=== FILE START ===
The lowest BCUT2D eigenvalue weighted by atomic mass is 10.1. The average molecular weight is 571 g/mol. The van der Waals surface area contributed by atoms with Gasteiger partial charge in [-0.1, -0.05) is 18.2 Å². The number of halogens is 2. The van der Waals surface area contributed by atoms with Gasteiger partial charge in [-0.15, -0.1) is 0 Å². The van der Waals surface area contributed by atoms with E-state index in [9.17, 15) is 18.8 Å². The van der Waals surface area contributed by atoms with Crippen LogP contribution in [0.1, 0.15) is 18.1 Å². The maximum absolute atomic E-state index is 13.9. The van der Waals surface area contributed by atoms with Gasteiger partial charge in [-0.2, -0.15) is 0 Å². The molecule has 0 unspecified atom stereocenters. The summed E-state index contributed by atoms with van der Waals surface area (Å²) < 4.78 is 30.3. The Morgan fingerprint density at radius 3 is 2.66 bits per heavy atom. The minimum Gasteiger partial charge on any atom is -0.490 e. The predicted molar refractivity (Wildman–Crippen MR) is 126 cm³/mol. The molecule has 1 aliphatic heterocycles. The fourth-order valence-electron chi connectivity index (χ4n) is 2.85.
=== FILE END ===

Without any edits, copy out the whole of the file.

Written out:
The lowest BCUT2D eigenvalue weighted by atomic mass is 10.1. The average molecular weight is 571 g/mol. The van der Waals surface area contributed by atoms with Gasteiger partial charge in [-0.1, -0.05) is 18.2 Å². The number of halogens is 2. The van der Waals surface area contributed by atoms with Gasteiger partial charge in [-0.15, -0.1) is 0 Å². The van der Waals surface area contributed by atoms with E-state index in [9.17, 15) is 18.8 Å². The van der Waals surface area contributed by atoms with Crippen LogP contribution in [0.1, 0.15) is 18.1 Å². The maximum absolute atomic E-state index is 13.9. The van der Waals surface area contributed by atoms with Gasteiger partial charge in [-0.2, -0.15) is 0 Å². The molecule has 0 unspecified atom stereocenters. The summed E-state index contributed by atoms with van der Waals surface area (Å²) < 4.78 is 30.3. The Morgan fingerprint density at radius 3 is 2.66 bits per heavy atom. The minimum Gasteiger partial charge on any atom is -0.490 e. The predicted molar refractivity (Wildman–Crippen MR) is 126 cm³/mol. The molecule has 1 aliphatic heterocycles. The fourth-order valence-electron chi connectivity index (χ4n) is 2.85.